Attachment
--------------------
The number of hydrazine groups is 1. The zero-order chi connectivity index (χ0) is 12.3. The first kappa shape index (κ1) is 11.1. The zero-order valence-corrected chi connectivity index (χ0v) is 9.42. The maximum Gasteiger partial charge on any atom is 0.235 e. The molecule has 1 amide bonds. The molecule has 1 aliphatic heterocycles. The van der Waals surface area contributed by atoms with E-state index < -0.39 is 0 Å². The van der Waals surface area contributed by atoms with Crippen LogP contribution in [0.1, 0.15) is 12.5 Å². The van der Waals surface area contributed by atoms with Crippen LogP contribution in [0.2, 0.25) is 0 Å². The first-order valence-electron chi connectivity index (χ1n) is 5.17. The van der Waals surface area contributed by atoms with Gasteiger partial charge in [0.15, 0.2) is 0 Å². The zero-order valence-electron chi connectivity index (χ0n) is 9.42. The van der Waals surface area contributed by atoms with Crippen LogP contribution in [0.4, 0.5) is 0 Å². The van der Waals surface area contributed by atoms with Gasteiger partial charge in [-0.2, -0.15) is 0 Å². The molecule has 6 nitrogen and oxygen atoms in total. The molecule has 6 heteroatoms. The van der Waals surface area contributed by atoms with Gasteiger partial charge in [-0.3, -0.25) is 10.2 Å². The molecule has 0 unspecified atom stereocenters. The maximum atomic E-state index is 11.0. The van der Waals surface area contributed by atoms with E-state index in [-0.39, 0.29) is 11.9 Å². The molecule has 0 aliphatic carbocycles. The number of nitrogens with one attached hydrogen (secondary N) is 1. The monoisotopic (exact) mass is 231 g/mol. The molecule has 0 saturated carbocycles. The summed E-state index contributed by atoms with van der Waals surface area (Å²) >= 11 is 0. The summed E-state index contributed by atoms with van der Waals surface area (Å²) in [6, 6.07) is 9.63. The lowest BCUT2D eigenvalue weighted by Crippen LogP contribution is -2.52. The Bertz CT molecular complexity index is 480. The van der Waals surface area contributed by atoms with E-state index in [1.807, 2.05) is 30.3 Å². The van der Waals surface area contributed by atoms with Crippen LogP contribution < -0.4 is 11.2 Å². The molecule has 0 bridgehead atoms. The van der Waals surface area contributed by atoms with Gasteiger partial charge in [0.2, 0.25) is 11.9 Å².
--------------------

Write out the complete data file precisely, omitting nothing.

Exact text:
The number of hydrazine groups is 1. The zero-order chi connectivity index (χ0) is 12.3. The first kappa shape index (κ1) is 11.1. The zero-order valence-corrected chi connectivity index (χ0v) is 9.42. The maximum Gasteiger partial charge on any atom is 0.235 e. The molecule has 1 amide bonds. The molecule has 1 aliphatic heterocycles. The van der Waals surface area contributed by atoms with E-state index < -0.39 is 0 Å². The van der Waals surface area contributed by atoms with Crippen LogP contribution in [0.1, 0.15) is 12.5 Å². The van der Waals surface area contributed by atoms with Crippen LogP contribution in [0.2, 0.25) is 0 Å². The first-order valence-electron chi connectivity index (χ1n) is 5.17. The van der Waals surface area contributed by atoms with Gasteiger partial charge in [0.15, 0.2) is 0 Å². The zero-order valence-electron chi connectivity index (χ0n) is 9.42. The van der Waals surface area contributed by atoms with Crippen LogP contribution in [0.4, 0.5) is 0 Å². The van der Waals surface area contributed by atoms with Gasteiger partial charge in [-0.2, -0.15) is 0 Å². The molecule has 6 nitrogen and oxygen atoms in total. The molecule has 6 heteroatoms. The van der Waals surface area contributed by atoms with Gasteiger partial charge in [-0.3, -0.25) is 10.2 Å². The molecule has 0 unspecified atom stereocenters. The maximum atomic E-state index is 11.0. The van der Waals surface area contributed by atoms with E-state index in [-0.39, 0.29) is 11.9 Å². The molecule has 0 aliphatic carbocycles. The number of nitrogens with one attached hydrogen (secondary N) is 1. The monoisotopic (exact) mass is 231 g/mol. The molecule has 0 saturated carbocycles. The summed E-state index contributed by atoms with van der Waals surface area (Å²) >= 11 is 0. The summed E-state index contributed by atoms with van der Waals surface area (Å²) in [6, 6.07) is 9.63. The lowest BCUT2D eigenvalue weighted by Crippen LogP contribution is -2.52. The Bertz CT molecular complexity index is 480. The van der Waals surface area contributed by atoms with E-state index in [1.807, 2.05) is 30.3 Å². The van der Waals surface area contributed by atoms with Crippen LogP contribution < -0.4 is 11.2 Å². The molecule has 0 bridgehead atoms. The van der Waals surface area contributed by atoms with Gasteiger partial charge in [0.2, 0.25) is 11.9 Å².